Skip to main content

Guppies (Poecilia reticulata) are deceived by visual illusions during obstacle negotiation

Cite this dataset

Santacà, Maria; Bisazza, Angelo; Agrillo, Christian (2022). Guppies (Poecilia reticulata) are deceived by visual illusions during obstacle negotiation [Dataset]. Dryad.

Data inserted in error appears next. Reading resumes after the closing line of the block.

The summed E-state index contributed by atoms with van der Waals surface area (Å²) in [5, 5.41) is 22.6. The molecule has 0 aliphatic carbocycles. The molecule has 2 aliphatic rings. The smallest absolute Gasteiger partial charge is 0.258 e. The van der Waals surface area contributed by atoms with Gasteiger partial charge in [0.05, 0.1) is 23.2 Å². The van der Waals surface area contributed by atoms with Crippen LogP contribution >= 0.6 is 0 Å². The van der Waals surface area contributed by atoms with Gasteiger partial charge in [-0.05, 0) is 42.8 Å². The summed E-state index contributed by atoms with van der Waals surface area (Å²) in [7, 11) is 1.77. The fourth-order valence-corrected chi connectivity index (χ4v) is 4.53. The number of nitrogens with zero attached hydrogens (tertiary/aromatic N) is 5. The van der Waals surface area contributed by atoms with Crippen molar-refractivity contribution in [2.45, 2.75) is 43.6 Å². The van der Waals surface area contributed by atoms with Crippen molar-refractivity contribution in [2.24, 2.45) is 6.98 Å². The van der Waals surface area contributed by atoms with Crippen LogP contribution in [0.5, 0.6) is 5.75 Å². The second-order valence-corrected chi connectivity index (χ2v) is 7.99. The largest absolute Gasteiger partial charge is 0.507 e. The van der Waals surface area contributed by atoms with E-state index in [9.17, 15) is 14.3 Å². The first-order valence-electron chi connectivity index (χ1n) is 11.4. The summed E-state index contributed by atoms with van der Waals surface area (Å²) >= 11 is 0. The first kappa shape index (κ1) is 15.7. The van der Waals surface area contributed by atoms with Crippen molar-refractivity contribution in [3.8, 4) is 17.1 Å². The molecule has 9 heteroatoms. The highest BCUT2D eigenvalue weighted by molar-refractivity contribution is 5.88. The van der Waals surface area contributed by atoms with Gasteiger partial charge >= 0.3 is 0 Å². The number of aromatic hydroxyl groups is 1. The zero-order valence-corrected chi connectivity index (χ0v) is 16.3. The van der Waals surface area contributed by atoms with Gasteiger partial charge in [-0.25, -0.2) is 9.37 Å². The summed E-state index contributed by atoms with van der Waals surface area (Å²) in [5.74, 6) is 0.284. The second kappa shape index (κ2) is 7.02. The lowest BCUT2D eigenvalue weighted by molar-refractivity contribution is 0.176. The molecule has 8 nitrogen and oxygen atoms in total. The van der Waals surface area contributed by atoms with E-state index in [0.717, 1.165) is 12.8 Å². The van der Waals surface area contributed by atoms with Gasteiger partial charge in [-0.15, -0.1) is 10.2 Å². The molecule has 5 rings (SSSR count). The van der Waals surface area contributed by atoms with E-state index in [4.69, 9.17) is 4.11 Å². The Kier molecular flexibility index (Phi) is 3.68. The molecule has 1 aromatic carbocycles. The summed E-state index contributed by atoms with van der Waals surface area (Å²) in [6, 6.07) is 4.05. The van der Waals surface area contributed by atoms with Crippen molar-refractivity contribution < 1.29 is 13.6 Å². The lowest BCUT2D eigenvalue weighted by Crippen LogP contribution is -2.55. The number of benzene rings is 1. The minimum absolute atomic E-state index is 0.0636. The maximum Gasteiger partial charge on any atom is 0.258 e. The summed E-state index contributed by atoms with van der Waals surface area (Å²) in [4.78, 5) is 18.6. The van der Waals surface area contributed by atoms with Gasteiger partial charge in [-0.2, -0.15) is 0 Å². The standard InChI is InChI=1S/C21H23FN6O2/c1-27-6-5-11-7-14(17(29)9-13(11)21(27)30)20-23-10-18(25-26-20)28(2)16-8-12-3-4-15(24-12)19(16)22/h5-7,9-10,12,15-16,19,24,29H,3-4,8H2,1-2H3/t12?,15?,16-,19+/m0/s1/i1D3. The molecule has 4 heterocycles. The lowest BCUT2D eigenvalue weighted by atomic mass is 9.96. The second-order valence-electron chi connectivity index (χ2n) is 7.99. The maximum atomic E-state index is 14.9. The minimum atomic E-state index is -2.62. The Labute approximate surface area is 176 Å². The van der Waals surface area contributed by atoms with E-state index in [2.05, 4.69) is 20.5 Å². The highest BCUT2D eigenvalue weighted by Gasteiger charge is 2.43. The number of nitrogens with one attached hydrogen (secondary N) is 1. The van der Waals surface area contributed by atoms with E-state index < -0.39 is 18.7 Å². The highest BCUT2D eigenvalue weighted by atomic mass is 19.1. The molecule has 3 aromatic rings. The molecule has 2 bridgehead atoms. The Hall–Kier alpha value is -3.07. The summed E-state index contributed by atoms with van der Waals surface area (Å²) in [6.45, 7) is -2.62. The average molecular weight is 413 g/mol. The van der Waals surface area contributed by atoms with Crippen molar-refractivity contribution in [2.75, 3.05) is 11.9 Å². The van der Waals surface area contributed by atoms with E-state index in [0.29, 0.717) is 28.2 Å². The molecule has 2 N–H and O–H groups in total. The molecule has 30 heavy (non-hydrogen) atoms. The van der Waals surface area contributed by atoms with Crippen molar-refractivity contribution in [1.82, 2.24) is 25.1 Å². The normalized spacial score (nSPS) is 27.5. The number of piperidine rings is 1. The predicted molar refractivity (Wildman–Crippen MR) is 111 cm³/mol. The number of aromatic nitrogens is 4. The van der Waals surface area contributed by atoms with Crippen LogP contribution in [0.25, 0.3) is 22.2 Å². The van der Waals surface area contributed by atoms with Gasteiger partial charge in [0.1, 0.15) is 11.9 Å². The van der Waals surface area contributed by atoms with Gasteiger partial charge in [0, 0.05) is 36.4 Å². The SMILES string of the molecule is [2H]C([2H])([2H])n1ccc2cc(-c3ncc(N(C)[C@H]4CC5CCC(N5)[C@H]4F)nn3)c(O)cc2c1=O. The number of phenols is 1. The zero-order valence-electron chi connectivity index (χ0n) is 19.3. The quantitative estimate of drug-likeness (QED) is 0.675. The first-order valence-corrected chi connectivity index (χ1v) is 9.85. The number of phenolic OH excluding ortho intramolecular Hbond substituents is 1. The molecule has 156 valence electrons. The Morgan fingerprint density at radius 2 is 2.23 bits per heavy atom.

Animals traveling in their natural environment repeatedly encounter obstacles that they can either detour or go through. Gap negotiation requires an accurate estimation of the opening’s size to avoid getting stuck or being injured. Research on visual illusions revealed that in some circumstances transformation rules used to generate a three-dimensional representation from bidimensional retinal images fail, leading to systematic errors in perception. In Ebbinghaus and Delboeuf illusions, the presence of task-irrelevant elements causes us to misjudge an object’s size. Susceptibility to these illusions was observed in other animals, although with large intraspecific differences. In this study, we investigated whether fish can accurately estimate gap size and whether during this process they may be deceived by illusory patterns. Guppies were extremely accurate in gap negotiation, discriminating holes with a 10% diameter difference. When presented with two identical holes surrounded by inducers to produce Ebbinghaus and Delboeuf patterns, guppies misperceived gap size in the predicted direction. So far, researchers have principally considered illusions as useful tools for exploring the cognitive processing underlying vision. Our findings highlight the possibility that they have important ecological implications, affecting the everyday interactions of an animal with its physical world besides its intra- and interspecific relationships.